Mini but marvelous: Could WPB see micro-apartments?

Palm Beach investor Jeff Greene could turn vacant West Palm Beach land into the hottest trend sweeping urban cities: micro apartments.

Ranging from 400 square feet to about 550 square feet, this cozy apartment style is a concept he’s considering for downtown property purchased for $3.47 million this summer, at 550 Banyan Blvd., just west of City Hall. While the apartments will be small, “every inch of space is usable,” Greene said.

The land purchase is among the latest by Greene, a billionaire real estate investor who has been buying properties throughout West Palm Beach. Some of his land buys are along the waterfront, such as a major purchase last month on North Flagler Drive, while others are in the midst of downtown.

This Banyan Boulevard property is one of those in-fill locations.

Diagrams have been sketched for the proposed Banyan Lofts, said Greene’s architect, Rick Gonzalez of REG Architects in West Palm Beach. The tiny apartments would need the OK of city hall because typical city standards are about twice that size.

Greene envisions a complex filled with amenities, but with living space small enough to make renting affordable. With many downtown rental properties now going for $2,000 a month, Greene thinks there’s room for small apartments costing about $1,000 for Millenials who are unmarried, want to be downtown but don’t want to pay hefty rents.

The 1.2-acre site, once planned as the Place Via Clematis, was supposed to be a 296-unit condo. Sales started strong when the project hit the market in 2004 — ten years ago. But then the city needed a sliver of the property for a parking garage to the property’s east, forcing the developer to do a redesign.

By the time new plans were mailed to pre-construction buyers, building prices had soared and buyer interest had waned. The project was canceled.

Meanwhile, farther north of the city, Greene last month added to his North Flagler Drive holdings.

In October, he paid $3 million for prime Intracoastal Waterway land at 5818 North Flagler Drive. The property is the site formerly known as the Flagler Beach Club.

(The land sits just north of a property purchased last year by Greene, the 5750 North Flagler Drive site once planned as the Eighty Points West condo, rising 20 stories and featuring 173 luxury units. Greene paid $7.65 million for the land.)

Greene said townhouses were built on the Flagler Beach Club land but a condo tower never was. And that’s why the property has great potential.

“It has a sandy beach,” Greene said. “It’s a great site, right where the boats go through the inlet.”

Greene also likes that the land sits just south of the planned manatee viewing center at Florida Power & Light Co.’s $1.3 billion natural-gas fired power plant on the Intracoastal Waterway. The viewing center is set to open by the end of 2015.

Greene is a significant land owner on North Flagler Drive, in the Currie Park corridor to the south. The area likely will be rezoned to allow taller buildings.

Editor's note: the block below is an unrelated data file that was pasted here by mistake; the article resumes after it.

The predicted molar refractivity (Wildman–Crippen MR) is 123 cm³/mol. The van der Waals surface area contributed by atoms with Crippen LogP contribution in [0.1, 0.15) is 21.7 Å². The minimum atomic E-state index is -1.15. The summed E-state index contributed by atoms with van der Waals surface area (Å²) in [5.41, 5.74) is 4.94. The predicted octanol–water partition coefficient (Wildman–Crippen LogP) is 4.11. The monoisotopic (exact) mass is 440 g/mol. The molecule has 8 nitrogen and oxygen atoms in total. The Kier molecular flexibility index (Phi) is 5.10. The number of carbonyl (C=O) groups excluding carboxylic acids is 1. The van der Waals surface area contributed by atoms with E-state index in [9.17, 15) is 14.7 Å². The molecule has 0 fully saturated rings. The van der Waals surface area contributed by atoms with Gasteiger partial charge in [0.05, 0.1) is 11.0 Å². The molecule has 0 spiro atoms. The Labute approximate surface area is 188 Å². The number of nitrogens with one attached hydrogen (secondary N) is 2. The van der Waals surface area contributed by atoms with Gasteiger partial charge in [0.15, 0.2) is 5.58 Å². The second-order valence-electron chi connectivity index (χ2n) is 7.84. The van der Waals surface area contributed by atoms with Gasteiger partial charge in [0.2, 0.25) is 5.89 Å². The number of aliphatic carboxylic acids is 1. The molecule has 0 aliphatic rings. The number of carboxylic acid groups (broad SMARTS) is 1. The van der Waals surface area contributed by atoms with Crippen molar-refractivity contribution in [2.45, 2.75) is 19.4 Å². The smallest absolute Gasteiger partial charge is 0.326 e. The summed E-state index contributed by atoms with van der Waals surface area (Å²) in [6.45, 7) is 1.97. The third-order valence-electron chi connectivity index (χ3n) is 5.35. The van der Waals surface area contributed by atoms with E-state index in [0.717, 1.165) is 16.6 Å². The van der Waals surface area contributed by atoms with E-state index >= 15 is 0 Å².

So Greene is iffy on which North Flagler Drive project to commence, since there are other developers with land near his properties.

“I don’t know who’s going to go first,” Greene said. “Maybe we will go first.”

Havana eatery redo to spice up WPB

West Palm Beach residents soon could sneak a peek at old Havana when they visit the Cuban eatery of the same name.

Havana Restaurant, a stalwart on Dixie Highway in West Palm Beach, hopes to undergo a major exterior renovation in the spirit of old Havana, Cuba. Havana is located at 6801 S. Dixie Hwy.

Vanessa Reyes, Havana’s marketing director and granddaughter of the co-founder, said the restaurant is seeking a city grant to help pay the estimated $300,000 cost of the redo, which will include wrought-iron detailing and decorative lighting.

The facade was designed by REG Architects of West Palm Beach.

“We want to bring this area of Forest Hill and Dixie back to 1950s Cuba, and bring Havana to life,” Reyes said.

The family restaurant was founded in 1993 by Roberto Reyes, his daughter Martha, and her husband Rafael Perez. They moved to West Palm Beach from Miami after Hurricane Andrew in 1992. (Roberto Reyes died this year.)

Reyes said the facade will liven the Dixie area and move the redevelopment of Dixie Highway farther south, toward Lake Worth.

As previously reported, a number of properties have traded hands, are being redeveloped or are planned for improvement in the Dixie Highway corridor between Okeechobee Boulevard to the north, and Belvedere Road to the south.

Now the renovation action is moving south, and Reyes said her family is excited to be a part of that effort. Havana is perhaps the most popular of Cuban restaurants in central Palm Beach County.

The casual eatery seats about 90, offering traditional Cuban fare such as Ropa Vieja and Palomilla steak. But there’s a 24-hour walk up window, where diners can enjoy Cafe con Leche, Cuban sandwiches and pastries or entrees from the dining room menu.

Business is busy year-round, Reyes said: “We’ve always been very blessed.”

Alexandra Clough writes about the economy, real estate and the law.

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